- Include photos and recordings, but do not put yourself in danger; if it is not safe to take photos or record video or audio, then don’t.
- Give names and contact information of other people who might also have information about the abused animals.
You may submit an anonymous report, but consider including your contact information in case authorities need to reach you.
Can You Call the Cops About a Neighbor’s Barking Dog?
You can call the police if your neighbor’s dog is barking, but never dial 911 to report a barking dog. Use the police department’s non-emergency line. Before you call the police, however, keep a few things in mind:
- Calling the police could escalate an already unpleasant situation. Do this only after you’ve tried everything else. (See our section below on ultrasonic training devices to stop nuisance barking). Remember: You still have to live near your neighbors.
- The police may be limited with what they can do. Unless your neighbor is breaking laws (and it may be up to you, the complainant, to show evidence), the police may not be effective.
- They might refer you to animal control or another agency that handles code enforcement for nuisance animals.
- It’s not typically a one-and-done neighborhood barking dog solution. The police may ask your neighbor to put the dog inside, but eventually the dog will go out again. You may have to call more than once.
Most municipalities have specific noise ordinances that cover time of day and the length of time a dog can bark. It’s up to you — the complainant — to provide that evidence. In severe cases, after you’ve exhausted all attempts to quiet your neighbors’ barking dogs and the noise continues to interfere with your quality of life, you might be able to file a complaint in civil court.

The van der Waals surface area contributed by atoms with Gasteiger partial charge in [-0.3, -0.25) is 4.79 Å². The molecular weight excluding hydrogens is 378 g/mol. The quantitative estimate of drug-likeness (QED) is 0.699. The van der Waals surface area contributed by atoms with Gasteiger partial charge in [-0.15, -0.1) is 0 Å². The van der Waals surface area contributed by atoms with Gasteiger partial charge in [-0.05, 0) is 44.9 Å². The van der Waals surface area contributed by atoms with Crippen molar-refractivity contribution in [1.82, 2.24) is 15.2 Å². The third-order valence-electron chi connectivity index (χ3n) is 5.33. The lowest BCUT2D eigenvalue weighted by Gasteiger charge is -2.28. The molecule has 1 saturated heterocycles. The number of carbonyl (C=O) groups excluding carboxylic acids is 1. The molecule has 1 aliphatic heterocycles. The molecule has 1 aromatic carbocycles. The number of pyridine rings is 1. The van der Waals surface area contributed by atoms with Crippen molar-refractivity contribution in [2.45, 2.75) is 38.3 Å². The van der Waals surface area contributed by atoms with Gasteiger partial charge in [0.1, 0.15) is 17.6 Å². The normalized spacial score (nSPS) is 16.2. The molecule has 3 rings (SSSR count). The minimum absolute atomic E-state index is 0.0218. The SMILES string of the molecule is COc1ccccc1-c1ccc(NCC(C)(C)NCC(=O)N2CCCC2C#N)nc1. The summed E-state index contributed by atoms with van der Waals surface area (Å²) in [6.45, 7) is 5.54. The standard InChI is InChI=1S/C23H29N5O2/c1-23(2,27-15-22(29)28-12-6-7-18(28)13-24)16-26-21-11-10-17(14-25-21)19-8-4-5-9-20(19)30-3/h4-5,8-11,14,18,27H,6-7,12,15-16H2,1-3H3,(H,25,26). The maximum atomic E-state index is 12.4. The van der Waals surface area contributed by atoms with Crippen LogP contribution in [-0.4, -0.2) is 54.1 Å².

What Happens When You Call Animal Control on a Neighbor?
Every animal control agency is different, and when you place your first call to them, ask them what their process is. Do they issue warnings? When will they issue citations, and under what circumstances?
Generally, the first call to animal control will result in a warning. You call to report your neighbor dog’s excessive barking, and they send officers to talk to them.
The second time, they might issue a citation, depending on how much time has passed between the first warning and subsequent ones.
After several calls to animal control, it may be possible that the agency will take the dog into custody and impound it.
Can I Use an Ultrasonic Trainer on My Neighbor’s Dog?
One of the reasons we at BarxBuddy developed the ultrasonic training device is because we wanted a tool that could be used to train our own dogs and also stop neighbors’ dog barking.
When BarxBuddy is used as a neighbor dog-barking deterrent, however, it’s no longer a training device. In this case, it is a distraction, designed to interrupt a dog from doing unwanted behaviors. It works best with the train-treat-repeat method of training; however, you don’t have that option with your neighbor’s barking dog.
When the neighbor dog starts barking, you will need to get within 40 to 60 feet of the dog (yes, the sound travels through walls). Press and hold the “ON” button until the dog stops barking.